WSU Dad’s Weekend Survival Guide
I spent this past weekend with April in Pullman. It was Dad's Weekend, the first one I've been able to attend with her.
Although only 90 miles away, almost due south, the Washington State University campus is about 4 timezones farther west than home. With a different sleep schedule than April, I had some time while she was sleeping to do a little writing while I was there.
The WSU Dad's Weekend Survival Guide resulted from experience, observation, and a bit of imagination. I hope you enjoy it.
Last night I rode home in the dark. I've got a nice, bright headlight and a flashing red tail light, so I'm plenty visible.
The route I took last night takes me through the intersection at Broadway and McDonald. I made a right from Broadway onto McDonald, headed for Sprague and points south. There was a car coming the other direction on Broadway, waiting to make a left. They turned in behind me.
The car followed for a block. I figured its driver was waiting to make a right at the next intersection, but then the car passed, horn blaring. It made a sharp lane change back in front of me, then slowed.
The car made a right onto a dead end street, went wide clear to the left curb, and came to a stop. I thought, hey—maybe this isn't an asshole after all. Maybe this is someone I know toying with me and has stopped to say hi.
Not certain however, I didn't turn in behind the the car. Instead, I stopped at the curb, still on McDonald, but at the same corner.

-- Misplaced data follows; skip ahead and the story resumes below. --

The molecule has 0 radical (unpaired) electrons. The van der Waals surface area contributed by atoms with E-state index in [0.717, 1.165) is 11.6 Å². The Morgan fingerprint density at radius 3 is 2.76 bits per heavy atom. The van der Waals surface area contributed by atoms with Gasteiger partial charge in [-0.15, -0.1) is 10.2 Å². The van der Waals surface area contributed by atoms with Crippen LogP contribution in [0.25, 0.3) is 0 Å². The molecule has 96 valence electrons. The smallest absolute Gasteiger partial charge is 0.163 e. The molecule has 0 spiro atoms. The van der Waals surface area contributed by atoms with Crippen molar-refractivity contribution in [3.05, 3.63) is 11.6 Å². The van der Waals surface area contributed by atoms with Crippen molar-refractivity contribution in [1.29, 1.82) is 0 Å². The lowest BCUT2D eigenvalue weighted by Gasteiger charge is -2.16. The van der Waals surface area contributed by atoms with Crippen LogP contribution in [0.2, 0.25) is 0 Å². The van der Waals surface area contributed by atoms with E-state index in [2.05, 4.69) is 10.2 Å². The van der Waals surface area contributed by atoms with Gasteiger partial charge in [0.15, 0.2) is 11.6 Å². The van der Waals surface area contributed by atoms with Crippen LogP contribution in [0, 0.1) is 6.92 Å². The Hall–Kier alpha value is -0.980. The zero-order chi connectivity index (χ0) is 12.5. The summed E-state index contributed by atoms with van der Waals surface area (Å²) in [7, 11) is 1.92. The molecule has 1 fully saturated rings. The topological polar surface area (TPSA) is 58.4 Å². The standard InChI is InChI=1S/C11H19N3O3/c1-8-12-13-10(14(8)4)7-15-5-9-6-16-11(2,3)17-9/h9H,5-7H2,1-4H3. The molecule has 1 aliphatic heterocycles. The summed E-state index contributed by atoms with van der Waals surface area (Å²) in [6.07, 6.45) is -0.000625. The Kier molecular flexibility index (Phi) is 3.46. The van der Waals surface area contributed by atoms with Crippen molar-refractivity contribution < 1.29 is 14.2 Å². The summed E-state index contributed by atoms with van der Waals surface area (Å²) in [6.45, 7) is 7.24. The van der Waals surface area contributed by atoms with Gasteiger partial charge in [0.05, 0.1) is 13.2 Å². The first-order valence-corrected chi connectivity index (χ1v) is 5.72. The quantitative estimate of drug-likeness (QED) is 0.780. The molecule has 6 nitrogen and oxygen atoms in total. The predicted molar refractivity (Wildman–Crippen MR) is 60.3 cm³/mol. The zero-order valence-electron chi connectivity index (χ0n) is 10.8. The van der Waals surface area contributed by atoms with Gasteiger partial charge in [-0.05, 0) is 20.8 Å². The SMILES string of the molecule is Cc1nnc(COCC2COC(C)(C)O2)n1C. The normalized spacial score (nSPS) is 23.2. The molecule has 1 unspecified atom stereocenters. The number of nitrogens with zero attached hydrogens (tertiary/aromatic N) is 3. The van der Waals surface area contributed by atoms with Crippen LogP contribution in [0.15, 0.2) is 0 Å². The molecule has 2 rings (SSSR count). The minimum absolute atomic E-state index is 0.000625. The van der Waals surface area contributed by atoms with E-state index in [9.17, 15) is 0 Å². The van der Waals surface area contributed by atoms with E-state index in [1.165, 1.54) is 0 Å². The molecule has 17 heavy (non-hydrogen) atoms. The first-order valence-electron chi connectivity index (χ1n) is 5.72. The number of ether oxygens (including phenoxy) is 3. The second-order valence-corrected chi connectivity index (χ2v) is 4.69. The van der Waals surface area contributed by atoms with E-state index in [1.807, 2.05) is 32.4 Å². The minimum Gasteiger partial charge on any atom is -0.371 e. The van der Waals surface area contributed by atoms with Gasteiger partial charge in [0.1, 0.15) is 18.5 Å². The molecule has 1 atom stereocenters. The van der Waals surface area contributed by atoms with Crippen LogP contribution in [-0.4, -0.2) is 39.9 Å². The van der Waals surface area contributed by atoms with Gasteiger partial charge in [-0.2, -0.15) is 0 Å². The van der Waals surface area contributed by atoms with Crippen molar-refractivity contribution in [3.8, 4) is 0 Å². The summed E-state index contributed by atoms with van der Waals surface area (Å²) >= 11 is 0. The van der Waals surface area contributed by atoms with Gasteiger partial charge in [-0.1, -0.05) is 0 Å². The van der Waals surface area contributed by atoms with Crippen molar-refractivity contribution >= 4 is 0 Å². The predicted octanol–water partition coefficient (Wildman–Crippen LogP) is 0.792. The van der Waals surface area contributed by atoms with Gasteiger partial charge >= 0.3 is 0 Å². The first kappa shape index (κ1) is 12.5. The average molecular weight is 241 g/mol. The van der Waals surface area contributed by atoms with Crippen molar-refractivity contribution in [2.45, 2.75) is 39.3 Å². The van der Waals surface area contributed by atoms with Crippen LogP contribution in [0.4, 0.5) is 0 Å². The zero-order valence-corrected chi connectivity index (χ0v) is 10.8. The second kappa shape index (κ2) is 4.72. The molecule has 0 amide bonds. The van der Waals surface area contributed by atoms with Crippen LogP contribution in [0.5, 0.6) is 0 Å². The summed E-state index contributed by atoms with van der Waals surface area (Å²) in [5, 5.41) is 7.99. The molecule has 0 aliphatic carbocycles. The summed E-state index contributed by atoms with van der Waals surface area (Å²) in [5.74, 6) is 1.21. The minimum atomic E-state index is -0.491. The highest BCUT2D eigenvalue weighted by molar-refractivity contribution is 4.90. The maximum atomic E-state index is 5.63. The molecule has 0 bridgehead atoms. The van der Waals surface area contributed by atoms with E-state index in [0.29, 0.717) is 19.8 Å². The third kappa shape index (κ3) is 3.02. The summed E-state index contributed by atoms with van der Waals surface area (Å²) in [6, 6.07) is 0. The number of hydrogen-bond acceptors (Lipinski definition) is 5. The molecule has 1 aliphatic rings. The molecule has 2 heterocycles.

A girl, twenties, got out of the driver side. A very tall young man, approximately the same age got out of the passenger side and started walking toward me. Another young man, came out of the front door of the house at that corner, glanced at them, then seeing the tall guy headed my way turned his gaze to me and took a step in my direction.
I recognized none of them and decided they were indeed being assholes and this wasn't the place to be. So, I started pedalling. Shouts followed me, but I couldn't make them out.
The ride home was fast, fueled by anger.
When I arrived at home, I changed quickly, grabbed a baseball bat out of the closet in my oldest boy's room and headed out the door. I dropped the bat in the trunk of the my car and headed back down McDonald. The other car was still parked at the corner when I arrived back at the scene. I made a left onto the short, dead-end street, turned around, and stopped next to it.
I reached down, and pulled the trunk release, exited the car leaving the driver door open, did a quick check to make sure I was completely alone and unwatched in the dark. I took the bat, made two, quick, hard swings dashing out a set of headlights with each stroke.
The bat went back in the trunk and I was gone in a flash. There was no sign I'd been heard or noticed—no one exited the house before I was out of sight.
After all the years of drivers pulling their crap and speeding away, I finally got one—one brazen enough to let their location be known. So, I got a little revenge.
OK, I had you going, right? No, I didn't make the return trip with baseball bat. Didn't smash any headlights. But I certainly thought about it all the way home. I wanted to take out my revenge, but that wouldn't serve to make me or any other cyclist safer tomorrow, so I just penned this fiction to quell the anger, and it seems to have helped.
Cycle safely and don't let the bastards wear you down.
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